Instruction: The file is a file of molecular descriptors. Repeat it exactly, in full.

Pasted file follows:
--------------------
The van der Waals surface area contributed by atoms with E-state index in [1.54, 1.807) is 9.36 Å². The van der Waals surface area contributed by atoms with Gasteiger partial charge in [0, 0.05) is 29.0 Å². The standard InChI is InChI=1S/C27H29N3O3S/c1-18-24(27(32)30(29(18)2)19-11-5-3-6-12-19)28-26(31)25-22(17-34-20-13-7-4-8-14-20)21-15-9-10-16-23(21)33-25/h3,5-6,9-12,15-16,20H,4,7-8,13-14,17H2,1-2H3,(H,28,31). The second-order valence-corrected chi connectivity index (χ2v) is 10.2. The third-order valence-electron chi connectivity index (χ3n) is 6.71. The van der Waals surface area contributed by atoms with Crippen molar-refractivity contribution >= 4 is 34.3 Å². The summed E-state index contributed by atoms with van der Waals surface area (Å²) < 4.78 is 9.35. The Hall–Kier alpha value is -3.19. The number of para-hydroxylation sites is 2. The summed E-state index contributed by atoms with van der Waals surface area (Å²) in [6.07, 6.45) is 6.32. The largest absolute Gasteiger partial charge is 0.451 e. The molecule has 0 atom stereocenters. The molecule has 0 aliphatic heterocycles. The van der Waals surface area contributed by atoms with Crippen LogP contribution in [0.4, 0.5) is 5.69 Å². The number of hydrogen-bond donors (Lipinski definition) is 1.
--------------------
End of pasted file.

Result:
The van der Waals surface area contributed by atoms with E-state index in [1.54, 1.807) is 9.36 Å². The van der Waals surface area contributed by atoms with Gasteiger partial charge in [0, 0.05) is 29.0 Å². The standard InChI is InChI=1S/C27H29N3O3S/c1-18-24(27(32)30(29(18)2)19-11-5-3-6-12-19)28-26(31)25-22(17-34-20-13-7-4-8-14-20)21-15-9-10-16-23(21)33-25/h3,5-6,9-12,15-16,20H,4,7-8,13-14,17H2,1-2H3,(H,28,31). The second-order valence-corrected chi connectivity index (χ2v) is 10.2. The third-order valence-electron chi connectivity index (χ3n) is 6.71. The van der Waals surface area contributed by atoms with Crippen molar-refractivity contribution >= 4 is 34.3 Å². The summed E-state index contributed by atoms with van der Waals surface area (Å²) < 4.78 is 9.35. The Hall–Kier alpha value is -3.19. The number of para-hydroxylation sites is 2. The summed E-state index contributed by atoms with van der Waals surface area (Å²) in [6.07, 6.45) is 6.32. The largest absolute Gasteiger partial charge is 0.451 e. The molecule has 0 atom stereocenters. The molecule has 0 aliphatic heterocycles. The van der Waals surface area contributed by atoms with Crippen LogP contribution in [0.4, 0.5) is 5.69 Å². The number of hydrogen-bond donors (Lipinski definition) is 1.